The Teaching Museum

Norfolk Museums Service Traineeship


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Sharing a Passion: Ted Ellis

Each week we take a look at what’s been going on with Norfolk’s Teaching Museum Trainees.

Today we see John Holdaway, trainee with the Natural History section.

Back in the summer of 2016, I was kindly asked by Time & Tide Museum in Great Yarmouth, to present a talk as part of their excellent Friday talks programme. I was given the date of 3rd March 2017, which at the time seemed a long way off, but as I write this, it’s only a few weeks away!

Deciding on a subject to talk about was a hard choice. Over the past 10 months, I’ve had the privilege to work with a collection that holds over a million objects, ranging in ages from decades to well over 100 million years old. But narrowing it down to one single object to talk about for 60 minutes felt a hugely daunting task. After pondering on choices for a while, I stumbled upon the idea of not actually presenting a talk on an object, but instead, on a person. And a hugely influential figure, personality and visionary within the history of the Natural History department here at Norfolk Museums Service, was Ted Ellis.

Ted was employed by Norwich Castle Museum as ‘Natural History Assistant’ in 1928 at the age of 19, and presented at his interview a collection of his own ‘Nature Notebooks’ that he had kept from a young age. These had captured, in amazing detail, what he had observed on his many nature walks around Great Yarmouth and many other parts of Norfolk. We are very lucky to have many of these notebooks in the collection. Some of the colourful drawings of birds, wildlife and botany are truly wonderful, and show a young man with a real passion for nature, doing what he loved.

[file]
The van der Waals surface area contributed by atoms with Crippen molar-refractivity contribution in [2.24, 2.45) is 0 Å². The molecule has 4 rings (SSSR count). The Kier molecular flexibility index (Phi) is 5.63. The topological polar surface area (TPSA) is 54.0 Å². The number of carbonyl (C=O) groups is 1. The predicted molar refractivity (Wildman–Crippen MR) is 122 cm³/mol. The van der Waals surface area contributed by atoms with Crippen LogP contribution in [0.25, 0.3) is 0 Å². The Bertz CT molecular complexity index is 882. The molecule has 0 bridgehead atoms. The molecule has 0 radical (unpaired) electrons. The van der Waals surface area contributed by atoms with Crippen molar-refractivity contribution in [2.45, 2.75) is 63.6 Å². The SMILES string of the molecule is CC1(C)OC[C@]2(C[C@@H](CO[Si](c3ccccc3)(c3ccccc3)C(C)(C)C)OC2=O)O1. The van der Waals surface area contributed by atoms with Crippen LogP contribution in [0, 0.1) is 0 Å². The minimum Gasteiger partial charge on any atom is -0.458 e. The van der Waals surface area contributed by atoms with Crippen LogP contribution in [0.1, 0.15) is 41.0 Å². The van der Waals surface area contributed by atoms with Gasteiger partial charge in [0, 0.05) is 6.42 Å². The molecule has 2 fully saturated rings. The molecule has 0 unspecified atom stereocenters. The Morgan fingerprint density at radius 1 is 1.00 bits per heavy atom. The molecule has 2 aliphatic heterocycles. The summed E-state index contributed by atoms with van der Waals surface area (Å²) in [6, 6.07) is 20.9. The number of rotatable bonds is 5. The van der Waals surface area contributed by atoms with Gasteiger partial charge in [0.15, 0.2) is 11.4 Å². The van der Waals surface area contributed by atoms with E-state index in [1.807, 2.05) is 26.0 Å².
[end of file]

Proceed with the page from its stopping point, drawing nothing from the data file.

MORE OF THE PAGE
Ted Ellis in is natural habitat

Ted Ellis in his natural habitat

 

One of Ted's many 'Nature Notebooks'

One of Ted’s many ‘Nature Notebooks’

 

One of Ted's many 'Nature Notebooks'

Amazing detail of Ted’s ‘Nature Notebooks’

In time, Ted became ‘Keeper of Natural History’, and one of his many lasting legacies here at Norwich Castle Museum, is of course, the ‘Ted Ellis Norfolk Room’. In America during the 1930s, old-style cases which contained row-upon-row of taxidermy were starting to be replaced by a new type of 3D vista, where nature that would usually occur together in the wild, was depicted in a natural-looking setting. Ted was the driving force behind designing and building Norwich Castle’s very-own set of dioramas, regarded at the time as the best in the world, and still well-respected to this day due to their attention to detail and accuracy.

Each scene depicts a different part of Norfolk, and contains birds, botany and landscapes unique to that area. Being a Breckland boy living in Norwich, it always warms my heart seeing the Stone Curlews, meres, gorse, sandy heaths, endless skies, and the belts of twisted Scots Pines that the Breckland landscape is so famous for.

The Breckland landscape in the Ted Ellis Norfolk Room at Norwich Castle Museum

The Breckland landscape in the Ted Ellis Norfolk Room at Norwich Castle Museum